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I read this post: "Bad Facts About The USA".

It says that the United States, Lesotho, Swaziland and New Guinea are the only countries in the world not to mandate paid leave for mothers of newborns. There are other labour laws, like paid vacation or paid sick days that employers don't need to pay.

I did a little research and discovered these things are true. But what does this mean in practice?

Is it normal for companies to pay these things for their employees? But if I want to pay less than possible to my employee, I can legally do it? I don't know the reality in the United States, but this makes me believe that work in a low income job in the USA might have less benefits than China. I'm trying to imagine how a job in a McDonald's restaurant is.

Have workers tried to change this? Did they try in the past or are they trying today?

What is the historical reason that the United States is today the only developed country like this?

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closed as off-topic by DVK, Kobunite, Mark C. Wallace, Lennart Regebro, Pieter Geerkens Nov 24 '13 at 4:56

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Don't really think it's history either. Seems better suited for politics.SE. –  Lennart Regebro Nov 14 '13 at 15:34
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@LennartRegebro It does seem to span both historical reasons and current politics. Perhaps the OP can try to decide which he wants to focus on. –  called2voyage Nov 14 '13 at 15:40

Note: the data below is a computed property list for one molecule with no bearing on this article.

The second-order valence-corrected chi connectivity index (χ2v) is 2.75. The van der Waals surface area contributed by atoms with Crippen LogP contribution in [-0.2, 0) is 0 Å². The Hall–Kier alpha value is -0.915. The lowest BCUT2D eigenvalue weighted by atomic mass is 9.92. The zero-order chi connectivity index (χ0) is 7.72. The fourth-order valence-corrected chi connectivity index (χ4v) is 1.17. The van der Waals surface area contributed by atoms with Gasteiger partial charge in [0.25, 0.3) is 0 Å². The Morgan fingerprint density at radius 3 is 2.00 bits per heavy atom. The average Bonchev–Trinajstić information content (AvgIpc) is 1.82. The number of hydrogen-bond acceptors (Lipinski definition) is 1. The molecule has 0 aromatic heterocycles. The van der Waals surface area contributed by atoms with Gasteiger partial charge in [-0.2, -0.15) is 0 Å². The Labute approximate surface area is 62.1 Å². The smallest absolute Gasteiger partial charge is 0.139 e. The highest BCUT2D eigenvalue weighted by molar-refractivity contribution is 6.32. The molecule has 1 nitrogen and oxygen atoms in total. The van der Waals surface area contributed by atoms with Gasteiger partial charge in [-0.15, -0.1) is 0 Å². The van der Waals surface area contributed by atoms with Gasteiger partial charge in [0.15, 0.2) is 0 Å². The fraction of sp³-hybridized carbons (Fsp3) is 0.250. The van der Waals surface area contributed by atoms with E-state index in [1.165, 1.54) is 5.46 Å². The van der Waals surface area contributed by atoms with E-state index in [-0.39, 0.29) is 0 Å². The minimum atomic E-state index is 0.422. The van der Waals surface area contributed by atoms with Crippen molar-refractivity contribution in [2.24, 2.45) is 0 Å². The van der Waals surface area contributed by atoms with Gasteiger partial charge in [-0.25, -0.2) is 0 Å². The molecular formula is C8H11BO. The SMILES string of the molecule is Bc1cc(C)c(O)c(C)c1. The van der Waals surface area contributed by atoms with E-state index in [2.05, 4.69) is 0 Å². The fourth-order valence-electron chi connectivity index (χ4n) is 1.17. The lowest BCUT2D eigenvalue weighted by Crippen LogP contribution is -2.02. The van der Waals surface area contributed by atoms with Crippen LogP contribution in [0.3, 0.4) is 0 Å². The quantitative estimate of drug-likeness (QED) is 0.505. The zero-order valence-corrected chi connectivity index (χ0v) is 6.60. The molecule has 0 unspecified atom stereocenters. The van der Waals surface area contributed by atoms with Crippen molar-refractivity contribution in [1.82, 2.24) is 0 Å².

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@Rodrigo I know you put bad in quotes in most instances, but perhaps removing the word bad altogether (except from your link) would be best. Focusing on just the difference between the US and other countries and asking what the historical reason for this difference is. –  called2voyage Nov 14 '13 at 15:56
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@TomAu I think the question will get the answer the OP wants here not at Politics.SE. I think that the discussion just needs to be steered away from contemporary politics and back to history. –  called2voyage Nov 14 '13 at 16:06
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This question appears to be off-topic because it is about politics –  DVK Nov 22 '13 at 16:12

3 Answers 3

The United States is a federation where, in theory, the States delegate certain powers to the federal government (USG) which they could not effectively exercise individually (such as defense), while reserving all other powers to themselves and the people. Due to reserved powers, internal matters like labor regulations would generally fall under State jurisdiction where many States do apply their own laws. In the example of maternity leave, six states and the District of Columbia mandate certain benefits. As another example, there is a federal minimum hourly wage but most states also mandate a higher state minimum wage. So in general, an absence of federal law on any given issue does not preclude the States or even local governments from acting, and this is certainly the case in labor laws and benefits.